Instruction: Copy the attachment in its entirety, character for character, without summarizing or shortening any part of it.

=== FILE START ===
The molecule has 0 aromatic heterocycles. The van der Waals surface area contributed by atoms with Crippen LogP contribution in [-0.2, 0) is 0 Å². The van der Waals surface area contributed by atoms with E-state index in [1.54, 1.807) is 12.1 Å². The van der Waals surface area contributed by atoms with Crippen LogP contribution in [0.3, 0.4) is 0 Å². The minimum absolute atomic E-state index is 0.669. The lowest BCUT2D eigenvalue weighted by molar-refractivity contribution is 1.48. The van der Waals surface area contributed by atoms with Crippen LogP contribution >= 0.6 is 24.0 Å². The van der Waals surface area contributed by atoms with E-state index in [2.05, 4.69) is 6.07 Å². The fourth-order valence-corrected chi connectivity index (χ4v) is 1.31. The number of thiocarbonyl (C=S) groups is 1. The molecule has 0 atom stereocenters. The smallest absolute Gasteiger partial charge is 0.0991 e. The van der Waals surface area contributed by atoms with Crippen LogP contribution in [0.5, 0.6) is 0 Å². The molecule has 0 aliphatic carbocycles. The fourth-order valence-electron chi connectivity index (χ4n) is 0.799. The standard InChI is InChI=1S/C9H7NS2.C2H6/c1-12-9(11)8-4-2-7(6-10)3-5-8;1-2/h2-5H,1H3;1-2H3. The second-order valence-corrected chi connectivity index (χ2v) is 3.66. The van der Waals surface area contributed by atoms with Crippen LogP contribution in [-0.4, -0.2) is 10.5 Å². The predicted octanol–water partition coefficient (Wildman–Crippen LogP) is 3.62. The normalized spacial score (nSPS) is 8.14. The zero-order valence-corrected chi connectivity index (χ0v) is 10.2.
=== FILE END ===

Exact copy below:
The molecule has 0 aromatic heterocycles. The van der Waals surface area contributed by atoms with Crippen LogP contribution in [-0.2, 0) is 0 Å². The van der Waals surface area contributed by atoms with E-state index in [1.54, 1.807) is 12.1 Å². The van der Waals surface area contributed by atoms with Crippen LogP contribution in [0.3, 0.4) is 0 Å². The minimum absolute atomic E-state index is 0.669. The lowest BCUT2D eigenvalue weighted by molar-refractivity contribution is 1.48. The van der Waals surface area contributed by atoms with Crippen LogP contribution >= 0.6 is 24.0 Å². The van der Waals surface area contributed by atoms with E-state index in [2.05, 4.69) is 6.07 Å². The fourth-order valence-corrected chi connectivity index (χ4v) is 1.31. The number of thiocarbonyl (C=S) groups is 1. The molecule has 0 atom stereocenters. The smallest absolute Gasteiger partial charge is 0.0991 e. The van der Waals surface area contributed by atoms with Crippen LogP contribution in [0.5, 0.6) is 0 Å². The molecule has 0 aliphatic carbocycles. The fourth-order valence-electron chi connectivity index (χ4n) is 0.799. The standard InChI is InChI=1S/C9H7NS2.C2H6/c1-12-9(11)8-4-2-7(6-10)3-5-8;1-2/h2-5H,1H3;1-2H3. The second-order valence-corrected chi connectivity index (χ2v) is 3.66. The van der Waals surface area contributed by atoms with Crippen LogP contribution in [-0.4, -0.2) is 10.5 Å². The predicted octanol–water partition coefficient (Wildman–Crippen LogP) is 3.62. The normalized spacial score (nSPS) is 8.14. The zero-order valence-corrected chi connectivity index (χ0v) is 10.2.